I’ve never clearly resolved why Betsy and I parted. We lived together, not as easily and contentedly as some, perhaps; yet, it seemed to me, as far as one marriage can be compared with any other, compatibly happier than most. I owe a lot to Betsy.

But only recently have I learned that love demands nothing and understands all without reproach. I could write a long book about any of my marriages. For that matter, I suppose a long book could be written about just one short moment of life. Or an apple. Or a pair of shoes.

Why do I write even this much? Is it in order to tell the truth as it seemed to be; because truth itself shifts in perspective and may be colored by the need to impress and affect; or is it with a wish to believe that circumstances were as I write rather than what they actually were?

No, I think I wrote this much because so many journalists have made it their profitable business to mind my business by writing what they think I believe, and how, according to them, I feel. Most interviewers are stimulating; I enjoy talking with them, though frequently wonder why they care to sit listening to my chatter. I’m a garrulous fellow. Yet, with the exception of Joe Hyams, of the New York Herald Tribune Syndicate, who arranged for this story to be printed, and Roderick Mann, of the London Sunday Express, a valued friend, I’ve shared no really intimate thoughts with any other interviewers.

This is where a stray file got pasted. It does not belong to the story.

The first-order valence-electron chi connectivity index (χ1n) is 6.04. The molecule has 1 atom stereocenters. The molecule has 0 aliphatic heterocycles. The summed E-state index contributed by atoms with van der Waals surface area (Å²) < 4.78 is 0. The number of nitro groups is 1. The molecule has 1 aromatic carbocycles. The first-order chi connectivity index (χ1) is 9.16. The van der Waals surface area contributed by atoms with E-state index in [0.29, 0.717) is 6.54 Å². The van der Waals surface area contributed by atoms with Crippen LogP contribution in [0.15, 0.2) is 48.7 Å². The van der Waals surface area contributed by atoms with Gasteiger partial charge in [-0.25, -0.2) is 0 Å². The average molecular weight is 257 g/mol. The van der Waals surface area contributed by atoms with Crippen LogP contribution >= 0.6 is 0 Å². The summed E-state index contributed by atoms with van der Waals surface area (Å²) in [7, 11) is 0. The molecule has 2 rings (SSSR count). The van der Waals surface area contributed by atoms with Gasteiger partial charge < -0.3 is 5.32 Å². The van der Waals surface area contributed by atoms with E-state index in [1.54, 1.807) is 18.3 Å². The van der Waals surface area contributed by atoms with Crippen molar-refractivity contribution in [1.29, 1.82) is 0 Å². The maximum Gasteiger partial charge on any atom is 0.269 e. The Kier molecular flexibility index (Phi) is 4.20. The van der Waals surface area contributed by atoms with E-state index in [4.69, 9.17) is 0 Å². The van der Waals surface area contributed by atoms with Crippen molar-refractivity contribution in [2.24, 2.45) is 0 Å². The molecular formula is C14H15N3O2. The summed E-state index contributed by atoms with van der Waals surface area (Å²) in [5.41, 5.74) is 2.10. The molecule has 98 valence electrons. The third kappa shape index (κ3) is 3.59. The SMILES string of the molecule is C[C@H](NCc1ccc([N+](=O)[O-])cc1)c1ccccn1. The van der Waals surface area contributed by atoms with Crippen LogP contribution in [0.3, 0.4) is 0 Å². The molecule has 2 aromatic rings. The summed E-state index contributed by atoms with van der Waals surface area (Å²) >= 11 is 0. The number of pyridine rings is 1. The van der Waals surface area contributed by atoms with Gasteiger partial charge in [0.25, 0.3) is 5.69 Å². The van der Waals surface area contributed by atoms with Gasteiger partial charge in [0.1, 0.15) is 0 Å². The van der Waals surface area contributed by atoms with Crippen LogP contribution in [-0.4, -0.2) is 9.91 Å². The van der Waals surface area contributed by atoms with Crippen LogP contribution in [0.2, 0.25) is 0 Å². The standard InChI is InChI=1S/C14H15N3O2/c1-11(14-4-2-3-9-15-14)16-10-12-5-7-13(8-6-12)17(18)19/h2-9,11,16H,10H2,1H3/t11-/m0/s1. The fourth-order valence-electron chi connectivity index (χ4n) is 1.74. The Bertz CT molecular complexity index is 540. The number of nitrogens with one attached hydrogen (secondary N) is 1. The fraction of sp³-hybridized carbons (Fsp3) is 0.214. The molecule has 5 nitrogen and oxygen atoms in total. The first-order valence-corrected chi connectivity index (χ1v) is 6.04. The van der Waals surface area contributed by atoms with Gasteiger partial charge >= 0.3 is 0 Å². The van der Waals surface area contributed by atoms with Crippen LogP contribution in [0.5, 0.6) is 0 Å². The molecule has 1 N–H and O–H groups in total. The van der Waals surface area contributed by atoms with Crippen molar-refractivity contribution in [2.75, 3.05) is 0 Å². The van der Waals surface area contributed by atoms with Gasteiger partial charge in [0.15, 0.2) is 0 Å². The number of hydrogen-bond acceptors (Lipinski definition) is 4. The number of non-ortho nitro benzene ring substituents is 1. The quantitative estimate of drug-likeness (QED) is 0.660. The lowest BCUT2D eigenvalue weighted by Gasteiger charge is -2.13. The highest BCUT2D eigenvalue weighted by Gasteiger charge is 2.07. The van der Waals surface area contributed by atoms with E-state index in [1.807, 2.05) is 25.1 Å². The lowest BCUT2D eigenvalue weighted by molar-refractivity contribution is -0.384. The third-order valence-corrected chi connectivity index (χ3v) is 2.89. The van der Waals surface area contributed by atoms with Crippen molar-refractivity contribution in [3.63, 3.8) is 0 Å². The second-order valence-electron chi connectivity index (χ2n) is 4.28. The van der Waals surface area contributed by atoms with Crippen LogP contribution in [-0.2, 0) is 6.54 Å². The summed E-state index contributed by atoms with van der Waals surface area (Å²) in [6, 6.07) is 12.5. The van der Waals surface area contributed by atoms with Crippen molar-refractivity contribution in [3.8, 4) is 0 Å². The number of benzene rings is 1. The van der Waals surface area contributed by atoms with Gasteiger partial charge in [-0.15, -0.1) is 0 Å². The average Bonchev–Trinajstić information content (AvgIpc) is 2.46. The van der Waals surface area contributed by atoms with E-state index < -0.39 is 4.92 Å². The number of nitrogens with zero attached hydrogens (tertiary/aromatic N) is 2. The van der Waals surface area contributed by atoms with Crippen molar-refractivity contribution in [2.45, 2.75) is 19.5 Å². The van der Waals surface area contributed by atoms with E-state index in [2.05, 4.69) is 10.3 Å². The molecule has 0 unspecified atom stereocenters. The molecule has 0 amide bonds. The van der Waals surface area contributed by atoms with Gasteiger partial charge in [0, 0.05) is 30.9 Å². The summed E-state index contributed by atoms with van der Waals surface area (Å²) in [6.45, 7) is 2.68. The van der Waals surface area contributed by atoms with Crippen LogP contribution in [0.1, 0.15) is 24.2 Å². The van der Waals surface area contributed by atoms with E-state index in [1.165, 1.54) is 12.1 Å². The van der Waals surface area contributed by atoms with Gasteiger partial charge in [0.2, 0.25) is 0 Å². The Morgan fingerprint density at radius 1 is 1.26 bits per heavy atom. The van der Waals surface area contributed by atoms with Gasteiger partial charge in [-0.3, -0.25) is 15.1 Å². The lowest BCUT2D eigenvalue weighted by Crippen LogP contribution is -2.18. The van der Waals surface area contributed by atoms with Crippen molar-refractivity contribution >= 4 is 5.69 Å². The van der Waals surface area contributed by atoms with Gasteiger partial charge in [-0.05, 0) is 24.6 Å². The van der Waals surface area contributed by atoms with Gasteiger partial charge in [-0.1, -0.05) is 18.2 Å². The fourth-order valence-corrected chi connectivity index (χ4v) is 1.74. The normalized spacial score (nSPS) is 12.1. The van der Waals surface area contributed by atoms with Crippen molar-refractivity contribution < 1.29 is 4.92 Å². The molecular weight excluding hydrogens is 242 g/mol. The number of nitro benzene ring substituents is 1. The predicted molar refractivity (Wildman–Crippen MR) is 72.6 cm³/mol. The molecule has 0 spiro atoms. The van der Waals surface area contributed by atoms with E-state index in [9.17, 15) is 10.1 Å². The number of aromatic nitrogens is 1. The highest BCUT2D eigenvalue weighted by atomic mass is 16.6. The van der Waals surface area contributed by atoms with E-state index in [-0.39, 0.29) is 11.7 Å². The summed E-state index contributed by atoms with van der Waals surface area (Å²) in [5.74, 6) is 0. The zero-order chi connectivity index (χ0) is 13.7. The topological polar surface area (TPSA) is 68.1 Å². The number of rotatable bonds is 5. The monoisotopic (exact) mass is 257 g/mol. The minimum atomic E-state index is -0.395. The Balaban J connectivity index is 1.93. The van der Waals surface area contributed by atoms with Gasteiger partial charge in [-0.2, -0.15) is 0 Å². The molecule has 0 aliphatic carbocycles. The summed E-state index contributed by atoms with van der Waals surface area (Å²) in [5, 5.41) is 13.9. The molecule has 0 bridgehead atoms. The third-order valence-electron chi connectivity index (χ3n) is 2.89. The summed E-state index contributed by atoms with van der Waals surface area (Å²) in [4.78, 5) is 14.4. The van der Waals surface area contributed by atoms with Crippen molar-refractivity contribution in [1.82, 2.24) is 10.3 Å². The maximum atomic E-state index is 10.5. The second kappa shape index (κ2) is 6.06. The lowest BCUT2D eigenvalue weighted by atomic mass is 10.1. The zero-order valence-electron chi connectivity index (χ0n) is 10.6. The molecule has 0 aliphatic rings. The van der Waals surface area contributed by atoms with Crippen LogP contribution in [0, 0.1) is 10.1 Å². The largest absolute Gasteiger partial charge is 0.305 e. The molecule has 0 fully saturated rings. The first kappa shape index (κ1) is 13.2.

I am not proud of my marriage record. It was not the fault of Hollywood, but my own inadequacies. Of my own inconstancy. My mistrust of constancy. I doubt if Hollywood lists any more divorces than most other tows of equal population in the English-speaking materialistic world. Nor do I know whether the right to divorce is right or wrong. It is probably both. Like everything else.

Since our separation and Betsy’s subsequent divorce from me, I’ve read about myself being “out with” all sorts of ladies: some I’ve never met, some whose names are unknown to me, and some who don’t even exist.

One eager reporter from a London rag, and believe me that have two or three ”beauts” over there, had merely seen me lunching with Mrs. Tom Montaque Meyer, a mature happily married woman whose face and talents as writer and painter under the name Fleur Cowles are recognized in most international circles, yet he chidingly began to question me about the different young girls with whom, according to his own unreliable paper mind you, I was “always,” that was his word, being seen; exactly, of course, what he himself would have loved to be doing; although how he was ever able to reconcile my friend Fleur and that word “always,” in him mind, was beyond me. Anyway, later, in the car, as I was letting off steam, my amused chauffeur, an adjusted home-loving man with three children, said, “Never mind, Mr. Grant. Just think. It would be much worse if they printed you were out with a different young boy every night.”